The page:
The UK had been preparing to host the Olympics after it won the bid on 6th July, 2005.
Seven years later, the city had been spruced up to handle visitors from all over the world. People of different nationalities came to one place to support their team and to have a good time.
At the right place at the right time
I was working for the Olympic Broadcasting Service (OBS) that is the official broadcaster of the Olympic Games. I applied for this job in February 2011 to work in July 2012. The competition was tough. My job description was to deliver the Olympics information to the rest of the world on a strict deadline.
This was indeed a privilege to be a part of the largest sporting event in the world in the centre of all the action. My venue was the North Greenwich Arena also known as the O2 Arena. The sports assigned to me were Artistic Gymnastics and Basketball Finals. Working behind the scenes, the atmosphere was exhilarating.
The Victory Ceremonies was my favourite part of the Olympics. The medal winners are presented with the medal and bouquet of flowers while the song “Chariots of fire” is being played in the background. Once the medals are presented, the national flags of the three countries are hoisted and the national anthem of the country winning the gold medal is played. The nationalism displayed was incredible
My media accreditation gave me access to most venues. London is a very expensive city and travel costs are very high. My special Olympics Oyster card allowed me to free travel across London.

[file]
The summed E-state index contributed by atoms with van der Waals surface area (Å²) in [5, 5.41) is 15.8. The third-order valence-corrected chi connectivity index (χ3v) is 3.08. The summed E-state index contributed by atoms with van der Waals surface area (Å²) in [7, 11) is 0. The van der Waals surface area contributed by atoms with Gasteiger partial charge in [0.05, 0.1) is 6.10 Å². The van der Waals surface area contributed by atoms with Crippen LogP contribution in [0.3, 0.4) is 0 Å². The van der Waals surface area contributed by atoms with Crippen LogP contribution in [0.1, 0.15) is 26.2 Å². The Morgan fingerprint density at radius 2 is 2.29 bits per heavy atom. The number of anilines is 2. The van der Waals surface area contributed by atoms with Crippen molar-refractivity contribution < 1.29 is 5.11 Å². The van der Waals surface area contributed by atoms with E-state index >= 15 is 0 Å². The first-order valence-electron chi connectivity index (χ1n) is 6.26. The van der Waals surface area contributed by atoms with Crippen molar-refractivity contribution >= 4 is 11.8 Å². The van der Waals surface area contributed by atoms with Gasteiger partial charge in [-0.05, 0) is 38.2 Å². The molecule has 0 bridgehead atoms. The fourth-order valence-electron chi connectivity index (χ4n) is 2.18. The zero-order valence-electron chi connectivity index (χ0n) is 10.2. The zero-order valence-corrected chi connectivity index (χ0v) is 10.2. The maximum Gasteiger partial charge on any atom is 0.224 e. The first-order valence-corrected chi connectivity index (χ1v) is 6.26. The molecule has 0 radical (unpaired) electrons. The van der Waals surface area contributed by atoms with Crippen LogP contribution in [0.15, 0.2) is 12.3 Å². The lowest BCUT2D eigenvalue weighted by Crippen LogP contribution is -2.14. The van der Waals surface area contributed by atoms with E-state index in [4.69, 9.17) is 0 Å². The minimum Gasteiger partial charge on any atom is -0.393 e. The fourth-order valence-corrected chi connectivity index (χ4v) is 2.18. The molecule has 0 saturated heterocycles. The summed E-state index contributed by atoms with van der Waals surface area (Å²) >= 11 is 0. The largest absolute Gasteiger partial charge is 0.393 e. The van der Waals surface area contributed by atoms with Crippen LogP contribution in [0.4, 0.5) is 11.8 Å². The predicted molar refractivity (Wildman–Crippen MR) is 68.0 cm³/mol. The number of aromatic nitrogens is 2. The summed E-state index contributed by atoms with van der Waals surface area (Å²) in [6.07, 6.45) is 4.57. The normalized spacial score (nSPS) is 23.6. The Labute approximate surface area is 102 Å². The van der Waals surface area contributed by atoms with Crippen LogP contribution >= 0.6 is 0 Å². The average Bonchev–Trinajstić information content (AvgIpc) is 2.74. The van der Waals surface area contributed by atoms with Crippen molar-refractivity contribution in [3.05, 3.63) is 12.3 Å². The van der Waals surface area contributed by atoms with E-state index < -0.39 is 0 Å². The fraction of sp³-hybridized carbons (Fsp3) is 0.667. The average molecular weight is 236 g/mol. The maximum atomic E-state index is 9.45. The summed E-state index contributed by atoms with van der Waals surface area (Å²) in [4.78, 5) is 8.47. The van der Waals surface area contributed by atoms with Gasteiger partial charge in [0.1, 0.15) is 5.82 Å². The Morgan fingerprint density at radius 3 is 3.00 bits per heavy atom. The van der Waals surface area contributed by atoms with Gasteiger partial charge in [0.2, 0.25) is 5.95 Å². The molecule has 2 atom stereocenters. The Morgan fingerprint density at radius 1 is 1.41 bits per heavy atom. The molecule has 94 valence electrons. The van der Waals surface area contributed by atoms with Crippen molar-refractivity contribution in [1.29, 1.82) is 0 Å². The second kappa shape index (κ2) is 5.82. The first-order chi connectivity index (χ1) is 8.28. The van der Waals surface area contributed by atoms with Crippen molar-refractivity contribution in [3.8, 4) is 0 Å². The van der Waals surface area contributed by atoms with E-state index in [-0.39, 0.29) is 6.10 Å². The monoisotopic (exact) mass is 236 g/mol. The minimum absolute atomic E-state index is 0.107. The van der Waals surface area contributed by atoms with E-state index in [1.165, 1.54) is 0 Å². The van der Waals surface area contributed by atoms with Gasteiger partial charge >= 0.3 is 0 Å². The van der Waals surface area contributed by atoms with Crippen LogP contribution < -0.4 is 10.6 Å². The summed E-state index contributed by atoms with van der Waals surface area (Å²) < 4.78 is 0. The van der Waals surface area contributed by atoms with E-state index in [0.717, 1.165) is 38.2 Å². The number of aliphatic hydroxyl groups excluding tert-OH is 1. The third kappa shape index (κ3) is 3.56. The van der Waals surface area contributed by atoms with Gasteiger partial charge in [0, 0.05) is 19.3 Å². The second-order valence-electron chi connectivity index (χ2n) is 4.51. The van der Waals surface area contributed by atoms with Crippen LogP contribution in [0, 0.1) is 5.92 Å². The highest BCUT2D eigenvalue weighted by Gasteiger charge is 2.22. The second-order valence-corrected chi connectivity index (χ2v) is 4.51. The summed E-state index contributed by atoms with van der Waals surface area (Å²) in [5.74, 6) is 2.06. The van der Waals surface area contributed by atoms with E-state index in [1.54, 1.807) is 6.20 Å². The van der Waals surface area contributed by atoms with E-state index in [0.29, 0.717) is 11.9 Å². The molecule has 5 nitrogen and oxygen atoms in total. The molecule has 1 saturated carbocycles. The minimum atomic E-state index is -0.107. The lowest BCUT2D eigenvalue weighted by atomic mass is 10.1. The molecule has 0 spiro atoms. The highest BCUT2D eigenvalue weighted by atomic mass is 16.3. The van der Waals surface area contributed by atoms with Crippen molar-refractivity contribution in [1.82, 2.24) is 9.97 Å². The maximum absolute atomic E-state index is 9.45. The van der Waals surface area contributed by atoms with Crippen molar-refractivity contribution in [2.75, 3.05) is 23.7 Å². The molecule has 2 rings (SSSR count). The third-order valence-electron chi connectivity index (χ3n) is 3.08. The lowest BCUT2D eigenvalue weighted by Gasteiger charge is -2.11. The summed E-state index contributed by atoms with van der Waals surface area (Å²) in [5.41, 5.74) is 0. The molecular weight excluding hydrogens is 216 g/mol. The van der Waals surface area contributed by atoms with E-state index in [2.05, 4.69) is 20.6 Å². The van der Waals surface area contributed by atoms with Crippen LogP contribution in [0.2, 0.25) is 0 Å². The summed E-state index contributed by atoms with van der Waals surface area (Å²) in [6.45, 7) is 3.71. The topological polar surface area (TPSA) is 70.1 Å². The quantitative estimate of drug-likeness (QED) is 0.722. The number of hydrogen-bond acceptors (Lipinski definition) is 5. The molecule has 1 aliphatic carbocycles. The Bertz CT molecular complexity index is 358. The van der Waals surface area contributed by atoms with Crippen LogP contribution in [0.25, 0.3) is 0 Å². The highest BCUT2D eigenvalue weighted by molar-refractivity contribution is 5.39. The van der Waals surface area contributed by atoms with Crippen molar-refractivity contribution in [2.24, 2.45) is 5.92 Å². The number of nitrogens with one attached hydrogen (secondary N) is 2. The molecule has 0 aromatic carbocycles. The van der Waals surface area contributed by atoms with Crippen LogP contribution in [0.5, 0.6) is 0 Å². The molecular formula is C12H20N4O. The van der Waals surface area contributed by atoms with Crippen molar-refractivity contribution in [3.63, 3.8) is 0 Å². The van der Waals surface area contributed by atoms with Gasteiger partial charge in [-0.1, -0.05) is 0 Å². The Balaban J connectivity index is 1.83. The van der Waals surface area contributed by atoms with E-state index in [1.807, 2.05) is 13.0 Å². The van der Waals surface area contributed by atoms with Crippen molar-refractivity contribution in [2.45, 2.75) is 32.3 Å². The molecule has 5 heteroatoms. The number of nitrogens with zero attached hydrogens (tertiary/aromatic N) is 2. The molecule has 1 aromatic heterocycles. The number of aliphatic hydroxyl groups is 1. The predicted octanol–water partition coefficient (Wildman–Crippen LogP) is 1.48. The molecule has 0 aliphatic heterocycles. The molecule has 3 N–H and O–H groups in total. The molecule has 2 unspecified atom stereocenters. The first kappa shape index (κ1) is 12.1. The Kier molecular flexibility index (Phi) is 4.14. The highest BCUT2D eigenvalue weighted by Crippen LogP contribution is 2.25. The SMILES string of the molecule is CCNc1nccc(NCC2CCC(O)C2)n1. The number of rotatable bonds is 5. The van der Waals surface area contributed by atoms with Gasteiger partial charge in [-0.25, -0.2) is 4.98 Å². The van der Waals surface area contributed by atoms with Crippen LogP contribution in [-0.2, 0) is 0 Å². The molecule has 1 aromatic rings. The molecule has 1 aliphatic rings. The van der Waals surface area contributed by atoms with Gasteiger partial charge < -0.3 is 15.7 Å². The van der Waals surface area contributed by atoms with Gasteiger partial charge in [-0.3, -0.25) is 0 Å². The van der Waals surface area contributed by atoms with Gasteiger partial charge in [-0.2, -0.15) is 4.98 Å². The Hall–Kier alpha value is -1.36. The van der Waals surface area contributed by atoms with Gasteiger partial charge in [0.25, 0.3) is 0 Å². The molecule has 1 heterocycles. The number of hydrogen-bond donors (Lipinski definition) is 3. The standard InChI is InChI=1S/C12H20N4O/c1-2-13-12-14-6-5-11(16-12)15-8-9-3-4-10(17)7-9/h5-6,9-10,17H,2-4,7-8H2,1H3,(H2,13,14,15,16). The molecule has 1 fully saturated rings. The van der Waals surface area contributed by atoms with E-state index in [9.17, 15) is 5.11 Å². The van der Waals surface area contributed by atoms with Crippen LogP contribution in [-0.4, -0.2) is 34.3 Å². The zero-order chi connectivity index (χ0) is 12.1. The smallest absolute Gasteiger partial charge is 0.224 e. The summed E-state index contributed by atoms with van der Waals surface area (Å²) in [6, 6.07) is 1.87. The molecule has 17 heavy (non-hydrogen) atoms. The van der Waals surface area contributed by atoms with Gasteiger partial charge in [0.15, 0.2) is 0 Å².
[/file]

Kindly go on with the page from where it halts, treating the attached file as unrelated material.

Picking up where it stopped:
Working with the OBS gave me the opportunity to work and interact with broadcasters from all over the world. Each day was different. Everyday hundreds of journalists would walk through our Broadcast Information Office (BIO) doors asking for information on matches, player statistics, results, filming the game, press conferences and interviewing athletes. I was truly in a multicultural environment
As an employee of the official broadcaster, I was at the centre of all the activity, in the broadcast tribunes, mixed zone and the media centre. I got a very good view of the field of play. I was spotted on television channels in different parts of the world.
I knew nothing about both the games that were assigned to me but within no time, I became an expert in the field.
There were just too many people in London during the Olympics. The tube lines were packed. I had to go through airport like security check on every single day that I worked.
Journalists can be very bothersome and abusive. Working for the official broadcaster meant getting abused in different languages and putting the pesky journalists in their place whenever needed. But at the end of the day, we understand that they are doing their job, as they are answerable to their channels.
I got to keep two sets of my uniform consisting of beige trousers, green polo t-shirt, green cap, blue jacket, blue backpack and a blue trolley bag.
Every participating country and most media companies have their own pins and badges that they give away. These are prices possessions among the volunteers and employees. It was almost like a competition of who could get the maximum number of pins and badges. These badges can be exchanged. I managed to collect about 20 of them.
After the Olympics
The 17 days that I worked for the Olympics has been the most memorable experience of my life and has been my best job so far. This is one event in my life that I will never forget. I met fantastic people. I made friends for life. I am so grateful for this opportunity and I hope to be a part of future Olympic Games.
I made the game and the game made me.